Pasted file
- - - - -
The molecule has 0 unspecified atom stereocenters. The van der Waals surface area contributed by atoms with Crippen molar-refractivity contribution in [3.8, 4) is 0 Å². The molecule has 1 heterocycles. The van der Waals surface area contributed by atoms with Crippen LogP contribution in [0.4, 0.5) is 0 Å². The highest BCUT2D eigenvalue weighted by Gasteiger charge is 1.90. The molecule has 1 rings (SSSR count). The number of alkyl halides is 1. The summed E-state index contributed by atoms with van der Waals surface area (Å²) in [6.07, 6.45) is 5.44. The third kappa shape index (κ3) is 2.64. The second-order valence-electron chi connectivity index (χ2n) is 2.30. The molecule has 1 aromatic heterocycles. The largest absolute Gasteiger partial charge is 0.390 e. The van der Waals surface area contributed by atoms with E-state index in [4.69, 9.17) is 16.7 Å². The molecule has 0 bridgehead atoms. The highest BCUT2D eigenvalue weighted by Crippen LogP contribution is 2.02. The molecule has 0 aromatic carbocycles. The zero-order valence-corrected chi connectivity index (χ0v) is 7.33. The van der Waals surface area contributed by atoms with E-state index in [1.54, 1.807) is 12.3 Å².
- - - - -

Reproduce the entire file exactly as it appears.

The molecule has 0 unspecified atom stereocenters. The van der Waals surface area contributed by atoms with Crippen molar-refractivity contribution in [3.8, 4) is 0 Å². The molecule has 1 heterocycles. The van der Waals surface area contributed by atoms with Crippen LogP contribution in [0.4, 0.5) is 0 Å². The highest BCUT2D eigenvalue weighted by Gasteiger charge is 1.90. The molecule has 1 rings (SSSR count). The number of alkyl halides is 1. The summed E-state index contributed by atoms with van der Waals surface area (Å²) in [6.07, 6.45) is 5.44. The third kappa shape index (κ3) is 2.64. The second-order valence-electron chi connectivity index (χ2n) is 2.30. The molecule has 1 aromatic heterocycles. The largest absolute Gasteiger partial charge is 0.390 e. The van der Waals surface area contributed by atoms with E-state index in [4.69, 9.17) is 16.7 Å². The molecule has 0 bridgehead atoms. The highest BCUT2D eigenvalue weighted by Crippen LogP contribution is 2.02. The molecule has 0 aromatic carbocycles. The zero-order valence-corrected chi connectivity index (χ0v) is 7.33. The van der Waals surface area contributed by atoms with E-state index in [1.54, 1.807) is 12.3 Å².